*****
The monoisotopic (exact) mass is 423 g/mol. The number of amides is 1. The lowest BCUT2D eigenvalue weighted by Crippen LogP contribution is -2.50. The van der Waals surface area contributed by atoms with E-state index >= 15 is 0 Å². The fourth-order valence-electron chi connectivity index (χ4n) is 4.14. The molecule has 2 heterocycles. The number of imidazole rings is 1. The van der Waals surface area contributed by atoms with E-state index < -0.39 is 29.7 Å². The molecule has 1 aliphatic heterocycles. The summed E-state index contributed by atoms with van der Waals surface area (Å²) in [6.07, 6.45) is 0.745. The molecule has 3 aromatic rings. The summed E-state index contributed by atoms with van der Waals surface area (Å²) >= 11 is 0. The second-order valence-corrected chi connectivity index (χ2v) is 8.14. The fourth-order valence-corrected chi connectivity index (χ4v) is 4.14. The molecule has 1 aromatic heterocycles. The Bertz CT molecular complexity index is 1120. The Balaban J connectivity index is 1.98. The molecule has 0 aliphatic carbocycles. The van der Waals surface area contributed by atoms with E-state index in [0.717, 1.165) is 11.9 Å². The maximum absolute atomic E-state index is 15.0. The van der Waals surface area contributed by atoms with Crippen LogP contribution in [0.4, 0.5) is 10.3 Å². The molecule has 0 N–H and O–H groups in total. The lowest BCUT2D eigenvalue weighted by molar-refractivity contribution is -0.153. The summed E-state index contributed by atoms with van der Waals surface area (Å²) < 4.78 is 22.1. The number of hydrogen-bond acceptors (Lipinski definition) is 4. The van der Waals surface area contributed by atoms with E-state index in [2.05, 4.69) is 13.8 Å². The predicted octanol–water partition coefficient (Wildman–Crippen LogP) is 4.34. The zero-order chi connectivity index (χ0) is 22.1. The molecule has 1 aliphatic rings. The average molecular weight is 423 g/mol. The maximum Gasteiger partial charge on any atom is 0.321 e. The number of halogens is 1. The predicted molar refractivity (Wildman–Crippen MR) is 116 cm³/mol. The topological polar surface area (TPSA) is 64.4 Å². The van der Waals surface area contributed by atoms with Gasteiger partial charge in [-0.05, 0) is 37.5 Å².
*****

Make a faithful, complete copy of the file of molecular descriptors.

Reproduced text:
The monoisotopic (exact) mass is 423 g/mol. The number of amides is 1. The lowest BCUT2D eigenvalue weighted by Crippen LogP contribution is -2.50. The van der Waals surface area contributed by atoms with E-state index >= 15 is 0 Å². The fourth-order valence-electron chi connectivity index (χ4n) is 4.14. The molecule has 2 heterocycles. The number of imidazole rings is 1. The van der Waals surface area contributed by atoms with E-state index < -0.39 is 29.7 Å². The molecule has 1 aliphatic heterocycles. The summed E-state index contributed by atoms with van der Waals surface area (Å²) in [6.07, 6.45) is 0.745. The molecule has 3 aromatic rings. The summed E-state index contributed by atoms with van der Waals surface area (Å²) >= 11 is 0. The second-order valence-corrected chi connectivity index (χ2v) is 8.14. The fourth-order valence-corrected chi connectivity index (χ4v) is 4.14. The molecule has 1 aromatic heterocycles. The Bertz CT molecular complexity index is 1120. The Balaban J connectivity index is 1.98. The molecule has 0 aliphatic carbocycles. The van der Waals surface area contributed by atoms with E-state index in [0.717, 1.165) is 11.9 Å². The maximum absolute atomic E-state index is 15.0. The van der Waals surface area contributed by atoms with Crippen LogP contribution in [0.4, 0.5) is 10.3 Å². The molecule has 0 N–H and O–H groups in total. The lowest BCUT2D eigenvalue weighted by molar-refractivity contribution is -0.153. The summed E-state index contributed by atoms with van der Waals surface area (Å²) < 4.78 is 22.1. The number of hydrogen-bond acceptors (Lipinski definition) is 4. The van der Waals surface area contributed by atoms with E-state index in [2.05, 4.69) is 13.8 Å². The predicted octanol–water partition coefficient (Wildman–Crippen LogP) is 4.34. The zero-order chi connectivity index (χ0) is 22.1. The molecule has 1 aliphatic rings. The average molecular weight is 423 g/mol. The maximum Gasteiger partial charge on any atom is 0.321 e. The number of halogens is 1. The predicted molar refractivity (Wildman–Crippen MR) is 116 cm³/mol. The topological polar surface area (TPSA) is 64.4 Å². The van der Waals surface area contributed by atoms with Gasteiger partial charge in [-0.05, 0) is 37.5 Å².